Since 2017, there has been steady rise is case numbers, although this continues to be a rare disease. To date this year we have just under 100 cases nationwide and there are higher rates in some regions, particularly in Northland
We have five main serotypes groups circulating in New Zealand. Serotype B is normally about two thirds of the cases, but in the last two years, we have seen an increase in type W. To date this year W is now around 25 per cent of all cases.
This particular W strain has been seen increasing in many parts of the world, including Africa, parts of Europe and Australia.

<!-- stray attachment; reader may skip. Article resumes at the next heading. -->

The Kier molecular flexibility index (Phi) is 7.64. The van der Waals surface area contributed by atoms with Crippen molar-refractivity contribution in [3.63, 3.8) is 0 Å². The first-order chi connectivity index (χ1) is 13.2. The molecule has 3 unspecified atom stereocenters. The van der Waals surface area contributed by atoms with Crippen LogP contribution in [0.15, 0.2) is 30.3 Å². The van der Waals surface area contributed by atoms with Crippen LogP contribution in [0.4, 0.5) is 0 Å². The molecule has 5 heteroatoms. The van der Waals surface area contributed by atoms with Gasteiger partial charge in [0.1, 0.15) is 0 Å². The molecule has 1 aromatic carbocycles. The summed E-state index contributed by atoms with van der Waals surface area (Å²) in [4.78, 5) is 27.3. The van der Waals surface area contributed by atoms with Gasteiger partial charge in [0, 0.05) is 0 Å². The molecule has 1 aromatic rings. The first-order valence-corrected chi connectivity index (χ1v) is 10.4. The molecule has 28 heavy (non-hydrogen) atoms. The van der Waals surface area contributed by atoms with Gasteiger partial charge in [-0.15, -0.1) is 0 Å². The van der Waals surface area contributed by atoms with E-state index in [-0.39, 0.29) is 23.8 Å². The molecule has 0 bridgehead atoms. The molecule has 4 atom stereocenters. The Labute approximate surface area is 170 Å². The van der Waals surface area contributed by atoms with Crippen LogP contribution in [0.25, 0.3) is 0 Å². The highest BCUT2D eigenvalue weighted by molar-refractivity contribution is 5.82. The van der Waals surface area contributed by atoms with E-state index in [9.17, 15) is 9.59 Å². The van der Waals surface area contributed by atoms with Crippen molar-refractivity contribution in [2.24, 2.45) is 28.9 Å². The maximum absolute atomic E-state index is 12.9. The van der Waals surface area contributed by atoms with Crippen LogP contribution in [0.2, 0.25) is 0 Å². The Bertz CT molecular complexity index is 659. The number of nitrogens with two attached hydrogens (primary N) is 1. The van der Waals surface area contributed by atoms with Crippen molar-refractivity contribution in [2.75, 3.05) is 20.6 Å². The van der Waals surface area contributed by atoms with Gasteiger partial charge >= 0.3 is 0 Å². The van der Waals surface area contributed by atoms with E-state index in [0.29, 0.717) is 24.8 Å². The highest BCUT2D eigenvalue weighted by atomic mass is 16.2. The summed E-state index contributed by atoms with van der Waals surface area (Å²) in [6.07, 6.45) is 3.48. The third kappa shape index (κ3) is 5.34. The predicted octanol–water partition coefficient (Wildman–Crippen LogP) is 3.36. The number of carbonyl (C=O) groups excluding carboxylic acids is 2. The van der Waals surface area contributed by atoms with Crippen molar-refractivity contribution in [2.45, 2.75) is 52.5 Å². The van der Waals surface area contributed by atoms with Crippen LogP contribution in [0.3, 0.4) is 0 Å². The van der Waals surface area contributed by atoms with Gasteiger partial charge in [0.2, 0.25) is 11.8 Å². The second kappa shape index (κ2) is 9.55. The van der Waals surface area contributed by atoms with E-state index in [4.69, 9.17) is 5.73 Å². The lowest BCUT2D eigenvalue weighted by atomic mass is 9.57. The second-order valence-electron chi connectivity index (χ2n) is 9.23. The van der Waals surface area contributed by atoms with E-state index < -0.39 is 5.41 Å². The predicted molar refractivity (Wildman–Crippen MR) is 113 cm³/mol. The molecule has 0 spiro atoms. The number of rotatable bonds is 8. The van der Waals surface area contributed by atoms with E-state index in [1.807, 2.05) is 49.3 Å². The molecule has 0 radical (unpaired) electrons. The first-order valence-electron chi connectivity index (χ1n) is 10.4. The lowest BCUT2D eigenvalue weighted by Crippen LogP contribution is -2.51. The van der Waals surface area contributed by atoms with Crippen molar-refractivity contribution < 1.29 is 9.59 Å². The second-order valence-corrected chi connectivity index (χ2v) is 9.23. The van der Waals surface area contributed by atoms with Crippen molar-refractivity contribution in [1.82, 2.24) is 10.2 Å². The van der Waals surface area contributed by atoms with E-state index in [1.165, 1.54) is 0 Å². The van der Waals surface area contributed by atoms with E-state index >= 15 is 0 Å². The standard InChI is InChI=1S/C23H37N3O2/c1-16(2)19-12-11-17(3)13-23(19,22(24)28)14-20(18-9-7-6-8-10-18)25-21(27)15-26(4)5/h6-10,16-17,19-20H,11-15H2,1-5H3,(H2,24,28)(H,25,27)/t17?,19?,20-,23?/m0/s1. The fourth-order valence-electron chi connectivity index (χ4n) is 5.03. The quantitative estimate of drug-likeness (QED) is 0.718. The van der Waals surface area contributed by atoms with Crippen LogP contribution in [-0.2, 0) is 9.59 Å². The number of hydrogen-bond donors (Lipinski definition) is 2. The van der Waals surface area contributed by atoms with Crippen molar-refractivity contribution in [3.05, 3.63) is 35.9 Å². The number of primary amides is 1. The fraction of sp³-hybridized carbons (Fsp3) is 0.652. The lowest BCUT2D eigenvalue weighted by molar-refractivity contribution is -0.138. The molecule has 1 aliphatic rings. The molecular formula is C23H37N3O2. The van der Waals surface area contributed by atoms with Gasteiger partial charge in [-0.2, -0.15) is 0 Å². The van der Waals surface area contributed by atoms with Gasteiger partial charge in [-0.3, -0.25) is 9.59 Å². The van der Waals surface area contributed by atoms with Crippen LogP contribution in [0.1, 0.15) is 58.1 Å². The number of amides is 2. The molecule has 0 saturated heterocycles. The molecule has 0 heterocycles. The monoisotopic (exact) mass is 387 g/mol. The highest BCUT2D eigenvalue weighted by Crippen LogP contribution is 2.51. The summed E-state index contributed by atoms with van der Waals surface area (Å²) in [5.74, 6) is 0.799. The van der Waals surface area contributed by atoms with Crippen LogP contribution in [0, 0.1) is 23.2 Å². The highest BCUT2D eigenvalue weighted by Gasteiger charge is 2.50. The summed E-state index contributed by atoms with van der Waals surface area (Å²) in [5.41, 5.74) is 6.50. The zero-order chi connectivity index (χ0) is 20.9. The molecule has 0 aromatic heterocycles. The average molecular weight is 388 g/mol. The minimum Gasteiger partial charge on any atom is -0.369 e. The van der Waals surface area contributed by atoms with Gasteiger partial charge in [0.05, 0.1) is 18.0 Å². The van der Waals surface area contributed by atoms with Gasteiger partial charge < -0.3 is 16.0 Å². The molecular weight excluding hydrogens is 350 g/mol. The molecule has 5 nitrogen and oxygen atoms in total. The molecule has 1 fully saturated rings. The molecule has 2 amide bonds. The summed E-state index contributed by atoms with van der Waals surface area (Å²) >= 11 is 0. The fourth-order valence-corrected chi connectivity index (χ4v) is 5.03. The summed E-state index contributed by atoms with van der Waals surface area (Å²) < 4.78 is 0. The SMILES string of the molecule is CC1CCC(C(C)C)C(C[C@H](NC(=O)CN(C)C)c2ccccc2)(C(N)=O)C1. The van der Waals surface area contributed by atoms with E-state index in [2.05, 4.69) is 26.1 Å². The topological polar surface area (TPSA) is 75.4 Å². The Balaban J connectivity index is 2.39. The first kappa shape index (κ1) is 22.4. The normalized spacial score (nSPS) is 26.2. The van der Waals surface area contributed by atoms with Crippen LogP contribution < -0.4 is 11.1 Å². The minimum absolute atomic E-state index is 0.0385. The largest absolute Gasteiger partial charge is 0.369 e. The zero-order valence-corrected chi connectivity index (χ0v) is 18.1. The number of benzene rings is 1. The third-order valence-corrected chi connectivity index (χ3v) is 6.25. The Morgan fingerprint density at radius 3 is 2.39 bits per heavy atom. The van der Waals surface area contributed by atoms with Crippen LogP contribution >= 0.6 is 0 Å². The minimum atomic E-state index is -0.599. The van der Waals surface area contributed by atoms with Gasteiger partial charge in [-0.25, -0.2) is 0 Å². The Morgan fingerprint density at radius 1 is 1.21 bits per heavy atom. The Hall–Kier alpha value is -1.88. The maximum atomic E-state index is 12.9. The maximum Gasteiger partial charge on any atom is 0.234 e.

This strain appears to be more virulent (sometimes called “hypervirulent”), and has a higher mortality rate.
While the major age groups affected continue to be infants, young children and adolescent/young adults, W is more often seen across all age groups. (NB: Over 40 per cent of cases this year were in people over 40 years.)
The other difference for this strain is it more commonly appears in more atypical fashion – of particular note is that gastrointestinal symptoms can be prominent.
Other atypical presentations include pneumonia, septic arthritis, endocarditis or epiglottitis.